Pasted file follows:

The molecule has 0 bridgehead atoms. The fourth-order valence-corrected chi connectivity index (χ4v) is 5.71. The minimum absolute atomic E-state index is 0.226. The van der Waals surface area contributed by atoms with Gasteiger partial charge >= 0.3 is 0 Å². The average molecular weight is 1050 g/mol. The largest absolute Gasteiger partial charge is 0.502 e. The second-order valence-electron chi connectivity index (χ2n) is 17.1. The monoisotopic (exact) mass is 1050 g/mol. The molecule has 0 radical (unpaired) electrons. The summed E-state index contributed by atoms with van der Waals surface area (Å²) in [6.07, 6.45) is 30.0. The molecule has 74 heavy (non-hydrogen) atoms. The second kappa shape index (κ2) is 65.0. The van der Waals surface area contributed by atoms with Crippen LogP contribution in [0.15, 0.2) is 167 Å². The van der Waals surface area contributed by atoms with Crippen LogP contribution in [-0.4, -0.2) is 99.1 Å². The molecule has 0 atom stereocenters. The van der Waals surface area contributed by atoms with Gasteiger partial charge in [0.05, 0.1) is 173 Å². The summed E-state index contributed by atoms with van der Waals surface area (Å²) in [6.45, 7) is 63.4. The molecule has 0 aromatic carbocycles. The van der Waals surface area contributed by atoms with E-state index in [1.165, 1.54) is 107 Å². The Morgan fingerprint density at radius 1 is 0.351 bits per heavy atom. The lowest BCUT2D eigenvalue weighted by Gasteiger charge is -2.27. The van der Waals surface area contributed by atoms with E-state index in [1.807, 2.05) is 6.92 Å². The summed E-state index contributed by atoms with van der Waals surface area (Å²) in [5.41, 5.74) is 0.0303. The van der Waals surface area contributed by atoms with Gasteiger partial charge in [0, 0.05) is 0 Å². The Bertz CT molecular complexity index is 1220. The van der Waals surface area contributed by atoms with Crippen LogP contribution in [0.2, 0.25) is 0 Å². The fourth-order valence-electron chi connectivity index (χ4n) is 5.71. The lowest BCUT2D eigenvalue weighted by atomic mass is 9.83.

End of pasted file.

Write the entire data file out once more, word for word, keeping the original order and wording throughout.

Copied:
The molecule has 0 bridgehead atoms. The fourth-order valence-corrected chi connectivity index (χ4v) is 5.71. The minimum absolute atomic E-state index is 0.226. The van der Waals surface area contributed by atoms with Gasteiger partial charge >= 0.3 is 0 Å². The average molecular weight is 1050 g/mol. The largest absolute Gasteiger partial charge is 0.502 e. The second-order valence-electron chi connectivity index (χ2n) is 17.1. The monoisotopic (exact) mass is 1050 g/mol. The molecule has 0 radical (unpaired) electrons. The summed E-state index contributed by atoms with van der Waals surface area (Å²) in [6.07, 6.45) is 30.0. The molecule has 74 heavy (non-hydrogen) atoms. The second kappa shape index (κ2) is 65.0. The van der Waals surface area contributed by atoms with Crippen LogP contribution in [0.15, 0.2) is 167 Å². The van der Waals surface area contributed by atoms with Crippen LogP contribution in [-0.4, -0.2) is 99.1 Å². The molecule has 0 atom stereocenters. The van der Waals surface area contributed by atoms with Gasteiger partial charge in [0.05, 0.1) is 173 Å². The summed E-state index contributed by atoms with van der Waals surface area (Å²) in [6.45, 7) is 63.4. The molecule has 0 aromatic carbocycles. The van der Waals surface area contributed by atoms with E-state index in [1.165, 1.54) is 107 Å². The Morgan fingerprint density at radius 1 is 0.351 bits per heavy atom. The lowest BCUT2D eigenvalue weighted by Gasteiger charge is -2.27. The van der Waals surface area contributed by atoms with E-state index in [1.807, 2.05) is 6.92 Å². The summed E-state index contributed by atoms with van der Waals surface area (Å²) in [5.41, 5.74) is 0.0303. The van der Waals surface area contributed by atoms with Gasteiger partial charge in [0, 0.05) is 0 Å². The Bertz CT molecular complexity index is 1220. The van der Waals surface area contributed by atoms with Crippen LogP contribution in [0.2, 0.25) is 0 Å². The fourth-order valence-electron chi connectivity index (χ4n) is 5.71. The lowest BCUT2D eigenvalue weighted by atomic mass is 9.83.